I listened as I heard a soft noise coming from downstairs. My grandparents were trying not to wake the rest of us. My family slept upstairs, and my grandparents’ room was on the main floor. “Aloisia, how can you sleep?” I poked my sister, but she brushed my hand away. I prodded her again to make sure she wanted to sleep and frowned as she remained silent. It was warm under the covers, and I knew the room would be chilly. I pulled back the down comforter and dropped to the floor with a thud. Aloisia rolled over as if she didn’t hear me. Dressing as quickly as possible, I fumbled on the floor trying to find my shoes, and tossed hers out of my way. I peered up on the bed, and she lay quietly. I slipped on the floor several times as I put my shoes on and made my way to the door. I turned around and looked at her as my hand slipped on the door knob and abruptly slammed shut again. Still she slept. Reluctantly, I opened the door and walked down the stairs.
Oma and Opa stopped talking when I walked in the kitchen, Oma smiled at me and changed the subject. “Gute Morgan Hanna, come, sit.” My grandmother motioned me to sit beside her. “What was that noise upstairs?”
“Aloisia didn’t want me to wake up yet, and hid my shoes,” I said as I sat down next to her. I could smell Oma’s coffee, and I asked if I could have some. Oma poured milk in my cup, and filled the rest with coffee. She carefully spooned some sugar, and stirred my cup.
“Be careful, its hot. Sip it slowly.” Oma left the spoon for me, and I dipped it in my cup and lightly blew to cool it off like she taught me. I sipped the warm sweet liquid, and smiled. Opa quietly watched us, but didn’t say anything as he went back to reading.
I sat quietly beside my grandmother, happy to be with her. The room was somber, and warm as the fire crackled in the stove. I could smell bread rising. We drank our coffee as Oma read her paper. I was careful not to clank my spoon against my cup, or I would get a sour look from my grandfather. It was still dark outside, but I thought I heard a bird or two begin to sing. Tink. I looked at my grandfather, and said “I’m sorry” and he returned to his book. I easily swung my legs back and forth, but was careful to stop when I took a sip. I bumped Oma but she only looked down at me, smiled and patted my leg. Oma frowned as she resumed reading. “What’s the matter Oma, can you read it to me?”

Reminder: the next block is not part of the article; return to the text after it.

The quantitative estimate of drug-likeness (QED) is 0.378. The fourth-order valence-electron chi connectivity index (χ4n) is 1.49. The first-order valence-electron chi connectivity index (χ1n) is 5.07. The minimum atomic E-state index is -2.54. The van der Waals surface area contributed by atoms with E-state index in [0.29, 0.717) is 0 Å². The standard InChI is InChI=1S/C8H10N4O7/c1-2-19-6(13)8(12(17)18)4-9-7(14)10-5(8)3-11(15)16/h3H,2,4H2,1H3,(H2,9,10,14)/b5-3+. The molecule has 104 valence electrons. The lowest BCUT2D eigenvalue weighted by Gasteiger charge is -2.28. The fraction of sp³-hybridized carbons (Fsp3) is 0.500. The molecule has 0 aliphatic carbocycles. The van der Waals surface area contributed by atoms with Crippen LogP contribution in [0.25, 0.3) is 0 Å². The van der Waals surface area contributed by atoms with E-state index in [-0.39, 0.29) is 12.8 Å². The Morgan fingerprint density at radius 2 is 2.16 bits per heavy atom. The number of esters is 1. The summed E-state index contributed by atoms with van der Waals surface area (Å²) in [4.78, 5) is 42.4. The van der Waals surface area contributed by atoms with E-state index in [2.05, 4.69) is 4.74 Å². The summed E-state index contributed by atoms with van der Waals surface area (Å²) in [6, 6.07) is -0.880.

“Liebling, let me see if I can find a story you might like.” She flipped through the paper and found a story for me. “Listen to this, the zoo in Budapest has a new animal, a hippopotamus and its name is Hanna.”
“Oma, you made that up.”
“No I didn’t, look…” and she pointed out the letters to me. My grandmother never lied to me, so I had to believe it was true. I had never been to Budapest; it was too far away. My mind drifted to imagine what a zoo would look like. Would it have monkeys? Elephants? I tried to remember the picture book she read to me, but all I could imagine was oxen, cows, rabbits and chickens. We had plenty of those. Our neighbors had a horse.
I felt one of my pigtails pulled, and looked to see Oma gently holding the soft brown braid in her hand. I noticed her fingers were long and narrow, calloused from a lifetime of hard work. I lifted my hand up to place my palm against hers. My whole hand rested in her palm, barely covering it. “When will my hands be as big a yours?” She just smiled and massaged my hand in hers. I noticed her knuckles were swollen, and larger. “Will my hands look like yours one day?”
“Perhaps” she said, and that was all. “Come, finish your coffee.” And Oma got up and opened the oven door and then put the bread in to bake. Soon the whole kitchen was filled with the fragrance, and the aroma wafted upstairs. I knew it would wake the rest of the family, and our quiet would be disrupted. We left our cups on the table, mine next to hers, as I helped her set the table. Oma handed me a few plates at a time, as I held out both arms. I carried them to the table and soon we had seven place settings ready for our family. “Let’s see if the bread is ready.”
“Can I help?” And I watched as my grandmother grabbed two hot pads and slowly opened the oven door. The smell intensified, and I could almost taste it. Oma pulled four loaves out, one at a time and placed them beside the stove to cool. She brushed each loaf with the butter that I brought to her.
Oma spooned some bacon grease into the large cast iron skillet warming on the burner. She cracked a dozen eggs into a bowl, scrambled them, and then poured it into the skillet. The eggs bubbled and cooked quickly, and Oma stirred them with the spatula. We looked at each other as we heard footsteps upstairs, indicating our special time together would soon be over.